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'Fruits' Of Success, Briefly

SPOTS: One in a series of articles about stars of TV commercials.

June 01, 1986|GAIL BUCHALTER

N EW YORK The "fruits" have done more to popularize underwear than Madonna, and with a whole lot less to work with.

The fruits, as Grey Advertising affectionately calls its creations, include an apple (Harry Goz), a purple grape (Sam Wright), a green grape (Joey Faye) and a leaf (Ray Xito ). Thanks to them--and their predecessors--the Fruit of the Loom logo has come to life for 12 years and more than 5,000 airings, bringing humor to a colorless subject--white cotton briefs.

A few of the original fruits were--or were to become--name actors: Al Molinaro was the apple between stints on "The Odd Couple" (as Murray the Cop) and "Happy Days" (Al of Al's Diner); a nouvelle green grape, the late Joe E. Ross, had starred in "Car 54, Where Are You?" and F. Murray Abraham was a leaf (replacing Bill Hinnant) before landing the role of Salieri in "Amadeus"--and the Best Actor Oscar.


Harry Goz, the apple, was sitting in a darkened room at Sardi's, just three buildings down from his office. Dressed nattily, with graying temples on his round face, he looked more like a businessman than an opera singer turned actor.

He's the voice that warns of rings around our collars describes the newest orphans among the Cabbage Patch Kids and tributes Right Guard. The fruit commercials take up a small percentage of his time, but they give him a certain identity--even at home: When his son's teacher asked students what their parents did for a living, the boy said, "My Daddy's a fruit on television."

Goz, 54, claims that a real brotherhood stems from the fruit campaign: "We have a secret rapport. That's no baloney. I've known Joey (the grape) for 30 years. We did 'Oklahoma!' together in my hometown St. Louis and he's a master of comedy. The ad lib is in the attitude of these commercials; we work well off each other."

By his count, Goz does more than a thousand spots yearly (mostly voiceovers): "I make more money on commercials than I did on Broadway," Goz said. "But when an agent offered me my first commercial I said, 'I don't do commercials.' I didn't think there was any money in them. Who knew?"

Goz caught the show business bug after hearing "Carmen" at 15. He began studying voice and after hearing Mario Lanza, and in 1956, moved to New York to study with Lanza's teacher, Enrico Rosatti. He toured in a number of operas, but never got to the Met.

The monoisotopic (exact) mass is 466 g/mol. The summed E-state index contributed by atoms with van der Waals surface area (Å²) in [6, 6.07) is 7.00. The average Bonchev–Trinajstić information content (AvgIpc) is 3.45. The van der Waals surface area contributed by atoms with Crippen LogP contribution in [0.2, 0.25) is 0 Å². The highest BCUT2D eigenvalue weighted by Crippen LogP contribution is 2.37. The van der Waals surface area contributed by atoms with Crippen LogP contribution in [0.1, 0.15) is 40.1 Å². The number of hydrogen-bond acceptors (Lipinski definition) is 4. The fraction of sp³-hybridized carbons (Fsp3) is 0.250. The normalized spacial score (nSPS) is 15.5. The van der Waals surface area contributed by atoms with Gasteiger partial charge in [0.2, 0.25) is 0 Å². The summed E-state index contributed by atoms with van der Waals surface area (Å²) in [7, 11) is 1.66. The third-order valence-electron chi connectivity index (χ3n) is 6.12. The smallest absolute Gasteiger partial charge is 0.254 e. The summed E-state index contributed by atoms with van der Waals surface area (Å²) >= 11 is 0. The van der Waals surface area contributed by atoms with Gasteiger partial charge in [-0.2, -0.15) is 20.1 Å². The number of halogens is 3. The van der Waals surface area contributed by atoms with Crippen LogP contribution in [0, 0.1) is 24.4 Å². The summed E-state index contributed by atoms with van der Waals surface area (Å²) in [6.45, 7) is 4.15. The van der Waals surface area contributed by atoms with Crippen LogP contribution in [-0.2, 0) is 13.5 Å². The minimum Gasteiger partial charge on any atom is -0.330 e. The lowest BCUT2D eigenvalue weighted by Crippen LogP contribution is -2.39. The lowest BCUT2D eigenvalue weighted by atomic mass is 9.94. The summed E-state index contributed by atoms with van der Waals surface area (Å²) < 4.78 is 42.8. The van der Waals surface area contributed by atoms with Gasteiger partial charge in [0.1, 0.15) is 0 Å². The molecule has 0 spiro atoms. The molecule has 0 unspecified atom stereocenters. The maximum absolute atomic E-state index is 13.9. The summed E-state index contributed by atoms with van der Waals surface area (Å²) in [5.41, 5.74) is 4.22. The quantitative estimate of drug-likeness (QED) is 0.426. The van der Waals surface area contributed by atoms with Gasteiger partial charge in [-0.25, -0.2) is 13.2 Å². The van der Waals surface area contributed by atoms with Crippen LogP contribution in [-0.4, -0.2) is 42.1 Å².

It was while touring with the National Chorus of America that he met his future wife and fellow singer, Margaret: "I was touring in 'Rigaletto' when the baby was born and that was the turning point for me. I didn't want to be away from home; that's my Cancerian nature."

Goz was a driving instructor for a year but his wife urged him to return to performing. He eventually landed a supporting role on Broadway in 1964 in "Bajour," a musical-drama about gypsy factions.

Then in 1965, the break: Tevye in the Broadway production of "Fiddler on the Roof" (he followed the late Herschel Bernardi and preceded Paul Lipson and Jan Peerce). It was during the latter part of his five-year run (he was the longest-running Tevye, 1,004 performances) that he began doing spots--for Roblee shoes.

But Broadway roles have been scarce and Goz has become a full-time pitchman: "I love it because I can afford to be home every night. And I can do off-Broadway showcases which are fun for an actor. Also, I prefer the privacy that commercials give me. I've got my cake and ate it, too."


For the past seven years, diminutive Ray Xito (pronounced zee-toe) has made a comfortable living as the face among the leaves. Otherwise, finding work has been a tall order.

"I realize my type isn't very marketable," Xito said. "There's never been a great run on 5-foot-tall actors. Fruit of the Loom's the best thing that's financially happened to me. It's allowed me to pursue an acting career."

Xito wears his greenish latex-covered leaves on metal spines with utter aplomb.

"I have a flair for comedy," he said. "I hope the commercials show that. Yet, I like to think I can do sensitive stuff. Because of my height, I don't get the chance. Sometimes I feel like Damocles with Fruit of the Loom hanging over my head. I know some day the commercials have to end."

Now 43, he decided to act at 30, after nearly 10 years studying for the Catholic priesthood, which he left at 27. He returned to his birthplace, Newark, and taught English at East Patterson Memorial High. He lasted six months.

"I was floundering," he said. "I had left the structured order of the church, and for the first time in my life I was making my own decisions. I knew when I left the Order that I didn't want to teach but I didn't know anything else."

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